September 10, 2015 – NASA’s MAVEN spacecraft, in orbit at Mars since Sept. 21, 2014, has completed the fourth deep-dip campaign of its primary science mission. The series of five-day campaigns are designed to lower the periapsis (lowest altitude) of the spacecraft above #Mars in order to achieve a targeted atmospheric density corridor and to sample the lower, well-mixed portion of the Martian upper atmosphere. The density at 125 km (78 mi) can be 30 times that encountered during the nominal science orbits, where the periapsis is approximately 150 km (93 mi).
The latest deep-dip campaign concluded in the early hours of Sept. 10th with the second of two “walk-out” maneuvers, designed to raise the periapsis of MAVEN back to near 150 km. The minimum periapsis altitude achieved during the campaign was 121 km (75 mi) above the #Martian surface. The maximum atmospheric density encountered was 3.0 kg/km³.
The two “walk-out” maneuvers (executed on Sept. 9 & 10) had ∆V (delta-V) magnitudes of 3.3 m/sec and 0.6 m/sec, and raised the periapsis by 20 km (12 mi) and 4 km (2.5 mi) respectively. These maneuvers returned MAVEN to a nominal periapsis altitude of 145 km (90 mi) and achieved an estimated density of 0.11 kg/km³.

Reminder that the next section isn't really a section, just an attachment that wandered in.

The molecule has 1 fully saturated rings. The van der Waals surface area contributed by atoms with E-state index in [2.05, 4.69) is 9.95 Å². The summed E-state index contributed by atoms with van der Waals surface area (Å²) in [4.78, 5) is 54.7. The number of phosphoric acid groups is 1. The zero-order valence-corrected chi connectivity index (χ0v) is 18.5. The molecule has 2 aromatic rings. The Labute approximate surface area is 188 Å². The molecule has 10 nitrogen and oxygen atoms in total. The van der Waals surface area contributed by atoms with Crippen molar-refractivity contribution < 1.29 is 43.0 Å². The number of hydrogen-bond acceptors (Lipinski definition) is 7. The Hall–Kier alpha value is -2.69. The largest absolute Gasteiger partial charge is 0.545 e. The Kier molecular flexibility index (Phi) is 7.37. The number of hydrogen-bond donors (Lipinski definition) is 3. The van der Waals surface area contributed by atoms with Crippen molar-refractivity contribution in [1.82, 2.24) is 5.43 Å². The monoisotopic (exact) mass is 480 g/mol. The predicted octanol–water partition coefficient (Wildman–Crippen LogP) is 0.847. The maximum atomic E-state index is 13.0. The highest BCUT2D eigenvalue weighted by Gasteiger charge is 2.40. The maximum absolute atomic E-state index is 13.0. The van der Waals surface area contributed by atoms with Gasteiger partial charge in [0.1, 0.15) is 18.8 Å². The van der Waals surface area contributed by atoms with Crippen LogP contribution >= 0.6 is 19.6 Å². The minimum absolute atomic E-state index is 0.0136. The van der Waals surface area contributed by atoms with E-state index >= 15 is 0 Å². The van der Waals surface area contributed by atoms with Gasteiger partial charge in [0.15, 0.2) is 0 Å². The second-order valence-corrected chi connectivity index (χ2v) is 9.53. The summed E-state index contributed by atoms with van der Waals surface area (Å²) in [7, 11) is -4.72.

MAVEN’s measurements will allow scientists to characterize the current state of the upper atmosphere and ionosphere, determine the rates of loss of gas to space today, and extrapolate backward in time in order to determine the total loss to space through time.
MAVEN is the first mission dedicated to studying the upper atmosphere of Mars. The spacecraft launched atop a United Launch Alliance Atlas V rocket on November 18, 2013, from Cape Canaveral Air Force Station in Florida. MAVEN successfully entered Mars’ orbit on September 21, 2014.
MAVEN is led by Principal Investigator Bruce Jakosky, from the University of Colorado at Boulder. The university built two of the eight science instruments and is conducting the mission’s science operations. Lockheed Martin of Littleton, Colorado, built the spacecraft and is performing mission operations.
NASA’s Goddard Space Flight Center in Greenbelt, Maryland, manages the MAVEN project and provided two science instruments for the mission. The University of California at Berkeley’s Space Sciences Laboratory also provided four science instruments for the mission. NASA’s Jet Propulsion Laboratory in Pasadena, California provides navigation and Deep Space Network support, as well as the Electra telecommunications relay hardware and operations.